I love this Latin quote from St. Benedict of Nursia:
Age quod agis, “do what you are doing.”
Very much like this Zen koan on mindfulness:
When you eat, eat; when you walk, walk.
Or like my grandmother:
Tommy, slow down. Don’t bolt. Enjoy your food. Don’t you know a lotta love went into it?
An accomplished theology professor I know recounted during a retreat I attended a conversation his wife once had with her best friend. He gave permission for me to share it. His wife’s friend said, “Boy your husband is away from home a lot giving talks for work.” His wife replied, “Yes, and even when he’s home, he’s away.”
This really hit me hard. It cut to the heart. When I told her I was hurt by it, she said that while she believes I love my family, I needed to be more present to the children and to her. She pointed out that at dinner each evening when I’m home I seem preoccupied; when we go on vacations I always have to slip away to do “something quick” for work, or to read, write, take a call; when she and I go out on a rare date, all I want to talk about is work. She said she felt it was like I had another wife who consumed far more of my attention and affection than she ever could.
I knew she was absolutely right, but I felt angry and thought to myself, “I work hard for you all. Do you think I do this for me?” Later when I was laying in bed staring at the ceiling, I realized that much of my work really is, in a sense, for me. I really find work much easier to get lost in. Books don’t talk back. And somehow it seems easier to find God in thinking than in doing domestic things. I was working for my family, yes. But I was also using work to avoid challenges family life presents, like the tedium or the constant discipline that’s required. And in all this there’s a touch of avoiding my own inadequacies as a father.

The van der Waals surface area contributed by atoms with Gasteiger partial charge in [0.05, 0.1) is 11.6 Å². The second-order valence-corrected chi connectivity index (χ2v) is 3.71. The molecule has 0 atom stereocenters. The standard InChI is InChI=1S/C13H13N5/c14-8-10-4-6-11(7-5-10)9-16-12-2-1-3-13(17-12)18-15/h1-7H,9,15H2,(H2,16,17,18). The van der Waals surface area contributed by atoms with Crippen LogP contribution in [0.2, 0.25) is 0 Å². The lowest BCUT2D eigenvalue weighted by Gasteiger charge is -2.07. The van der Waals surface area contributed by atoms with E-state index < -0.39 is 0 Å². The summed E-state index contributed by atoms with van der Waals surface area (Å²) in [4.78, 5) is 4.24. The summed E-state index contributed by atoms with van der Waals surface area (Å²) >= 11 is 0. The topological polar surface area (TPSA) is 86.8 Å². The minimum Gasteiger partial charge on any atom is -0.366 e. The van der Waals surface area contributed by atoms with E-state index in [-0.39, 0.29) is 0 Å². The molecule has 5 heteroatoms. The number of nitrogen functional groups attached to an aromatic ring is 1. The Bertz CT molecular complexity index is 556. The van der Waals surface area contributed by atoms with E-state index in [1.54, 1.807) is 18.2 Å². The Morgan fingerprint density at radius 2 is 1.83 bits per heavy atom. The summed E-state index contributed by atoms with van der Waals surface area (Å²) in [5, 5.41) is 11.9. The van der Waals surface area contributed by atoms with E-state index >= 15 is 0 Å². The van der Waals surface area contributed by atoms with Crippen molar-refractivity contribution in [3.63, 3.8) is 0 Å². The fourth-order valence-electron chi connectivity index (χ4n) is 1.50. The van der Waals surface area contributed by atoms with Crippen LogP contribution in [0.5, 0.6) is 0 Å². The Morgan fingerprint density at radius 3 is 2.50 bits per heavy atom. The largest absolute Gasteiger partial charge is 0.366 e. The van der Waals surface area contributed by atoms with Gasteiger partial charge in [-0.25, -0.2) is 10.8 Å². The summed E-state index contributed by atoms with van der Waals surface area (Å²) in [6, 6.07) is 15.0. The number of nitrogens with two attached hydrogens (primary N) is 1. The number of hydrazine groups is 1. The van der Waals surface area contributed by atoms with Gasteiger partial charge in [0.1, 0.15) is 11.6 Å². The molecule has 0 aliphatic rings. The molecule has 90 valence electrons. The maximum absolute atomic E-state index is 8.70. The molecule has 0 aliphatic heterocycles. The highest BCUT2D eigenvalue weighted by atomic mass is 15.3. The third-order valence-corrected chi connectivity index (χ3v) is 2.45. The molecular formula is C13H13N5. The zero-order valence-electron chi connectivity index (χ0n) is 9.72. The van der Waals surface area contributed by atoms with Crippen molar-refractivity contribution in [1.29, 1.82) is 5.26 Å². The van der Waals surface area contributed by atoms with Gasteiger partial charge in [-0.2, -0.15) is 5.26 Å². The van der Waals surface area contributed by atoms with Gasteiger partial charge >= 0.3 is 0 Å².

After I calmed down, I turned to her and we spoke that night at length. I realized how far away I had drifted from her and the kids. We cried together. I told her I felt inadequate to the task of being a dad, and that I was too proud to admit it and ask for help. She said, “We don’t need a perfect daddy. Just one who’s there with us. That’s what the kids want. They love you so much and want you around.”
I prayed before falling asleep and asked God for the grace to realign my priorities and face my shortcomings, to find Him in my family. And to abandon my work addiction. That confrontation totally shook me awake.
After recounting this conversation in my journal, I had a storm of disparate insights flood in:
It’s so tempting in the spiritual quest for God to carefully construct a shrine of our own making, full of idols carved in the image of our own preferences and biases, in which we agree to meet God on our terms. It’s safe religion, or, if you like, it’s being “spiritual but not religious.” “Spiritual but not religious” has always meant to me religion under my control, religion with all options left on the table, religion that is an extension of my self-projecting autonomy. And religion embeds me in a history, a tradition, a people, whereas spiritual frees me from the shackles of such things. Spiritual=me, religion=others; or spiritual=pristine, religion=compromised; or spiritual=immediate access to God, religion=mediated access to God. Spiritual insulates ideals from reality, subjectivity from objectivity. Religion intertwines fallible and infallible, pure and sullied, perfect and imperfect, ideal and real, commandments and freedom, whole and partial, holy and sinful, God and all those hypocrites.
Religio, the root of the word religion, means to “bind together.” That’s so exact, as religion binds us to God and one another and the whole of reality. And that’s a messy bundle!